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bookishames

Bookish Ames

She is too fond of books, and it has turned her brain.
~~Louisa May Alcott

Libertine's Kiss - Judith James Libertine's Kiss opens up with a wounded royalist cavalier seeking aid. His rescuer? A Puritan widow. What do these details tell us? That Libertine's Kiss takes place during the mid 1600s, right before and during the early reign of Charles I. A time period of which I am completely unfamiliar. But Judith James's does a great job of making it interesting. So the Puritans are in power, but Charles is the rightful heir to the throne. And anyone loyal to him is arrested and thus the entrance of William de Veres, royalist and friend to Charles. He has some information that he needs to take to Charles but he's wounded and he's sewn up by a comely Puritan widow. Waking up with his widow hovering over him, William accuses her of trying to steal his information. When he discovers that she really wasn't, she was just checking him for fever, he makes a move on his widow, and he's more than shocked when she lets herself be seduced! So much for her being a Puritan!

Up to this point, the widow knows who her wounded patient is, but he does not know her identity, nor have names been exchanged. How's this? Through the widow's memories, we find out that William was actually the widow's childhood friend, whom she hasn't seen since she was 14 or 15. You see the widow, her name is Elizabeth, and she grew up on the estate next to William's. They became friends when she was 11 when he rescued her from some local bullies. But they lost touch when he went to school, and her father prohibited Lizzie from seeing William again. William's father was not a Puritan, and so Lizzie's father didn't want William to have a bad influence on Lizzie, whom we realize only pretends to be a Puritan. It's a facade for her, not something she truly believes in her heart. So Lizzie's family is on one side and William's family is on the other.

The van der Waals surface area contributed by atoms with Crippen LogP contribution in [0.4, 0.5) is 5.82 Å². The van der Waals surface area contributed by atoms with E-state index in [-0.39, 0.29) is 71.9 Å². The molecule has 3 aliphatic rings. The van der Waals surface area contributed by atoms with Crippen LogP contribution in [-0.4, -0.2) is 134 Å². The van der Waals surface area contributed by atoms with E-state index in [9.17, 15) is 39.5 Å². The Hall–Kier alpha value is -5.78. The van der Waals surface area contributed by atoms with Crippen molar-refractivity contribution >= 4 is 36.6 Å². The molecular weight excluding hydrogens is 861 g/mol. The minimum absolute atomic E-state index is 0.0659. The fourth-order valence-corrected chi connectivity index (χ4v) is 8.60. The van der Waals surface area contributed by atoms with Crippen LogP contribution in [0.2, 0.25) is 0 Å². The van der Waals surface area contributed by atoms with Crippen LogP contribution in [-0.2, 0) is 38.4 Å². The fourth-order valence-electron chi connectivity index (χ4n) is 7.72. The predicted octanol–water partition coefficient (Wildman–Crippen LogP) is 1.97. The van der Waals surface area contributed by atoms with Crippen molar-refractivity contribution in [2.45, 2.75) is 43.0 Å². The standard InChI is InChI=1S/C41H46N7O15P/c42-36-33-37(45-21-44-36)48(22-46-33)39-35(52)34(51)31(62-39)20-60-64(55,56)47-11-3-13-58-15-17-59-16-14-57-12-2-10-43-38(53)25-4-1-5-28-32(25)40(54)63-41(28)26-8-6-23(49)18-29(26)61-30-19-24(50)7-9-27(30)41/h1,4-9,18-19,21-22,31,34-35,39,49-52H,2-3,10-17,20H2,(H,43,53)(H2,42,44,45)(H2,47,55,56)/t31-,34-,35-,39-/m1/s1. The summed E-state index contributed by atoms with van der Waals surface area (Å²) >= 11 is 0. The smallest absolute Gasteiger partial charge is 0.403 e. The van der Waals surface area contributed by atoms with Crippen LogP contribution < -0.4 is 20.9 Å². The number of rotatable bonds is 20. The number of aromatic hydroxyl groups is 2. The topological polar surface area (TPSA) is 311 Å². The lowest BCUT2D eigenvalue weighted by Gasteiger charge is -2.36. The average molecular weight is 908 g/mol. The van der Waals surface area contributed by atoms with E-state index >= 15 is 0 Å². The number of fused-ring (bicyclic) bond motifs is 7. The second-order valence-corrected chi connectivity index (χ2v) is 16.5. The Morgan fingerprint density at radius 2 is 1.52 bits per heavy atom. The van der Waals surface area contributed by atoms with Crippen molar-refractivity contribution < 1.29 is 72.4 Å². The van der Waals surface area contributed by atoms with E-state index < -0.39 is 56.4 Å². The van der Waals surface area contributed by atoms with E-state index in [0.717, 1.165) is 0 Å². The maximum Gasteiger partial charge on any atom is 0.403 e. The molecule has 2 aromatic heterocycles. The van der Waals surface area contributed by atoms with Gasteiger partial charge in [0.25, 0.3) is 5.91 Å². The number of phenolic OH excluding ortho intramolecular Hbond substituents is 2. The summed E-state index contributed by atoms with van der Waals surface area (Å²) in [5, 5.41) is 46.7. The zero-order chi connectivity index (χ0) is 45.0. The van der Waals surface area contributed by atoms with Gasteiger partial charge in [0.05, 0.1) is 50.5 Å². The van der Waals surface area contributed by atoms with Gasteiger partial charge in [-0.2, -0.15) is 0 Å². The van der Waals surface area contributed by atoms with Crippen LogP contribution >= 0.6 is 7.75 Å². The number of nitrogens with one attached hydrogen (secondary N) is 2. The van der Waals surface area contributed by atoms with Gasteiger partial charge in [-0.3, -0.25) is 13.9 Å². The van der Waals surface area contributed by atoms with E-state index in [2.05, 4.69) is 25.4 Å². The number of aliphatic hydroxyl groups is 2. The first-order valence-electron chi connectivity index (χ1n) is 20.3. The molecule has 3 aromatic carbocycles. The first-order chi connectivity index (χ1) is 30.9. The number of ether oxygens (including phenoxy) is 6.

Back to the present. William was being followed and so Lizzie is taken up before a makeshift military tribunal and found guilty of aiding an enemy of the state. Her lands are forfeit and for the next two years, Lizzie lives a step away from poverty.

When Charles I assumes the throne, Lizzie hears tales that he is giving back people the lands they lost in the previous reign. She decides to ask his highness for her lands back. Her father's lands and her husband's lands. At court, who does she run into? William. When William sees Lizzie at court, trying to get an audience with the king, he quickly recognizes her, as both the comely widow who helped him and his childhood friend. He immediately takes her under his wing and aids her in petitioning the king for her lands.

There is so much more to the story than that. William has a horrible childhood secret that influences his life still. He uses alcohol and women to keep the memories at bay. He is friends with the King and they are not averse to sharing women. But when Lizzie returns to his life, his world is thrown upside down. She makes him feel and he finds himself changing for her. Meanwhile, Lizzie herself changes by her friendship with William. She learns the ways of the court and William hates it when she becomes adept at those very ways. But she is a practical woman and she wants her lands back. She doesn't want to be tied to another man and at his mercy. Because Lizzie's husband was a horrible man who beat her. She never wants to go through that again.

So here we have two characters who were childhood friends and both have pasts that they are keeping secret from the other. But they do become lovers. And even though Lizzie falls in love with William, she is pragmatic. She knows he could never be the man she needs and although it hurts her, it doesn't stop her from doing what she needs to go get what she's come to court to get. That doesn't make her coldblooded, not in the least. It just shows how adept at the game Lizzie has become.

I thought Libertine's Kiss was a good read. In the early half of the book, when Lizzie is still acting like a Puritan, I found the mood of the book dark. And in the second half, when she's reunited with Will, although the darkness from both their pasts is slowly revealed, there was a definite lightness despite the weighty subject matter. I see it as hope for these two characters to come together.